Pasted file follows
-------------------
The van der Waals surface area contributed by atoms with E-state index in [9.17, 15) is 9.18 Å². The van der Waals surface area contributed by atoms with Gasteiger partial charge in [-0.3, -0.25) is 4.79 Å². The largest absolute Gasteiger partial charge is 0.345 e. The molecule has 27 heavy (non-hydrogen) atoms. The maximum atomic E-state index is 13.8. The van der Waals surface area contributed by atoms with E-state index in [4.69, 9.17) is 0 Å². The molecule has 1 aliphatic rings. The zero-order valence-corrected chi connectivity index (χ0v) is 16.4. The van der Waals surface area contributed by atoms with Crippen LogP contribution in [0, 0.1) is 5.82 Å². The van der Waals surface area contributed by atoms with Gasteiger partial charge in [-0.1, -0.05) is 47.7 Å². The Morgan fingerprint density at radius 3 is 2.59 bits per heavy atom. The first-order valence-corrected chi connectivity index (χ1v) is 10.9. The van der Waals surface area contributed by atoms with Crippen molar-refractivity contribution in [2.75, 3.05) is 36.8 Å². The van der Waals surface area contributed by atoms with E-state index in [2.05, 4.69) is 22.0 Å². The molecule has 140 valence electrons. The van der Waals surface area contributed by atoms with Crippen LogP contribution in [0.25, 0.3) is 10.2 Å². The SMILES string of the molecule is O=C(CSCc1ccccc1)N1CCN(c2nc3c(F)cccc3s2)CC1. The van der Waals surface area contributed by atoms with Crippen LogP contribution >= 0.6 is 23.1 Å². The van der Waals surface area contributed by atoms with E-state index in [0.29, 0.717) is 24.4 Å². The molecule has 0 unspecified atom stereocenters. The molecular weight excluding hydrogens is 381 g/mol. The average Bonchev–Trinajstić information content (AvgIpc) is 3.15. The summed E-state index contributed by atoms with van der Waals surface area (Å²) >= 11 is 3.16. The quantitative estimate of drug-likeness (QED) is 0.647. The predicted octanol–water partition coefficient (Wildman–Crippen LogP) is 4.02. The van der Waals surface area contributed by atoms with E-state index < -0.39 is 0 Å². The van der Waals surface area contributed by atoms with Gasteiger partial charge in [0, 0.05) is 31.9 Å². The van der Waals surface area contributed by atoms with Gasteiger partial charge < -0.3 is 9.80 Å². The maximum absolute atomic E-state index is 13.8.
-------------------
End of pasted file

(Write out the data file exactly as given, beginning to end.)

The van der Waals surface area contributed by atoms with E-state index in [9.17, 15) is 9.18 Å². The van der Waals surface area contributed by atoms with Gasteiger partial charge in [-0.3, -0.25) is 4.79 Å². The largest absolute Gasteiger partial charge is 0.345 e. The molecule has 27 heavy (non-hydrogen) atoms. The maximum atomic E-state index is 13.8. The van der Waals surface area contributed by atoms with E-state index in [4.69, 9.17) is 0 Å². The molecule has 1 aliphatic rings. The zero-order valence-corrected chi connectivity index (χ0v) is 16.4. The van der Waals surface area contributed by atoms with Crippen LogP contribution in [0, 0.1) is 5.82 Å². The van der Waals surface area contributed by atoms with Gasteiger partial charge in [-0.1, -0.05) is 47.7 Å². The Morgan fingerprint density at radius 3 is 2.59 bits per heavy atom. The first-order valence-corrected chi connectivity index (χ1v) is 10.9. The van der Waals surface area contributed by atoms with Crippen molar-refractivity contribution in [2.75, 3.05) is 36.8 Å². The van der Waals surface area contributed by atoms with E-state index in [2.05, 4.69) is 22.0 Å². The molecule has 140 valence electrons. The van der Waals surface area contributed by atoms with Crippen LogP contribution in [0.25, 0.3) is 10.2 Å². The SMILES string of the molecule is O=C(CSCc1ccccc1)N1CCN(c2nc3c(F)cccc3s2)CC1. The van der Waals surface area contributed by atoms with Crippen LogP contribution >= 0.6 is 23.1 Å². The van der Waals surface area contributed by atoms with E-state index in [0.29, 0.717) is 24.4 Å². The molecule has 0 unspecified atom stereocenters. The molecular weight excluding hydrogens is 381 g/mol. The average Bonchev–Trinajstić information content (AvgIpc) is 3.15. The summed E-state index contributed by atoms with van der Waals surface area (Å²) >= 11 is 3.16. The quantitative estimate of drug-likeness (QED) is 0.647. The predicted octanol–water partition coefficient (Wildman–Crippen LogP) is 4.02. The van der Waals surface area contributed by atoms with E-state index < -0.39 is 0 Å². The van der Waals surface area contributed by atoms with Gasteiger partial charge in [0, 0.05) is 31.9 Å². The van der Waals surface area contributed by atoms with Gasteiger partial charge < -0.3 is 9.80 Å². The maximum absolute atomic E-state index is 13.8.